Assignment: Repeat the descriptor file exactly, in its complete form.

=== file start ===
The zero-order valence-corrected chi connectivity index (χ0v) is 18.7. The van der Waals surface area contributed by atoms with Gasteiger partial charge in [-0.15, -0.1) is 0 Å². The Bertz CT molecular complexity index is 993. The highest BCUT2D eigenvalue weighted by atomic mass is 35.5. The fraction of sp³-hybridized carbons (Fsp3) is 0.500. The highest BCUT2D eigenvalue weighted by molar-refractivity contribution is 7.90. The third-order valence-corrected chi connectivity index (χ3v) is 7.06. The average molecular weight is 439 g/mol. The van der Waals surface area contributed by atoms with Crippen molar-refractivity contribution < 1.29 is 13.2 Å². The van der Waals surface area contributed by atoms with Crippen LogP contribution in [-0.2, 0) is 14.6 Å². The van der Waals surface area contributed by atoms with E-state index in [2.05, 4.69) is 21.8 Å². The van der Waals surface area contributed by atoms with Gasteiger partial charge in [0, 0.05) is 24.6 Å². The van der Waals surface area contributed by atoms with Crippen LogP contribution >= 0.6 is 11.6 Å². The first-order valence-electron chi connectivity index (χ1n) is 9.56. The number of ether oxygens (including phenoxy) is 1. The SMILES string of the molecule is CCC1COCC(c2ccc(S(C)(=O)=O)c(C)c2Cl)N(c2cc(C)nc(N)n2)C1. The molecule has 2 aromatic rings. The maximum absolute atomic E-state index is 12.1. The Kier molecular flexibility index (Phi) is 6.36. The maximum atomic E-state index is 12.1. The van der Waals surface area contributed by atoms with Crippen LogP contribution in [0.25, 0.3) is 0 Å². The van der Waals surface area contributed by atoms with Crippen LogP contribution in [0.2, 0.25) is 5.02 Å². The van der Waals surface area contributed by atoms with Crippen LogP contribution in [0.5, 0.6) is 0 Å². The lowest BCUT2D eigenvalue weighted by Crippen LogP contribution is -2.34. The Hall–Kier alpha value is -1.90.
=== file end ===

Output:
The zero-order valence-corrected chi connectivity index (χ0v) is 18.7. The van der Waals surface area contributed by atoms with Gasteiger partial charge in [-0.15, -0.1) is 0 Å². The Bertz CT molecular complexity index is 993. The highest BCUT2D eigenvalue weighted by atomic mass is 35.5. The fraction of sp³-hybridized carbons (Fsp3) is 0.500. The highest BCUT2D eigenvalue weighted by molar-refractivity contribution is 7.90. The third-order valence-corrected chi connectivity index (χ3v) is 7.06. The average molecular weight is 439 g/mol. The van der Waals surface area contributed by atoms with Crippen molar-refractivity contribution < 1.29 is 13.2 Å². The van der Waals surface area contributed by atoms with Crippen LogP contribution in [-0.2, 0) is 14.6 Å². The van der Waals surface area contributed by atoms with E-state index in [2.05, 4.69) is 21.8 Å². The van der Waals surface area contributed by atoms with Gasteiger partial charge in [0, 0.05) is 24.6 Å². The van der Waals surface area contributed by atoms with Crippen LogP contribution >= 0.6 is 11.6 Å². The first-order valence-electron chi connectivity index (χ1n) is 9.56. The number of ether oxygens (including phenoxy) is 1. The SMILES string of the molecule is CCC1COCC(c2ccc(S(C)(=O)=O)c(C)c2Cl)N(c2cc(C)nc(N)n2)C1. The molecule has 2 aromatic rings. The maximum absolute atomic E-state index is 12.1. The Kier molecular flexibility index (Phi) is 6.36. The maximum atomic E-state index is 12.1. The van der Waals surface area contributed by atoms with Crippen LogP contribution in [0.25, 0.3) is 0 Å². The van der Waals surface area contributed by atoms with Crippen LogP contribution in [0.2, 0.25) is 5.02 Å². The van der Waals surface area contributed by atoms with Crippen LogP contribution in [0.5, 0.6) is 0 Å². The lowest BCUT2D eigenvalue weighted by Crippen LogP contribution is -2.34. The Hall–Kier alpha value is -1.90.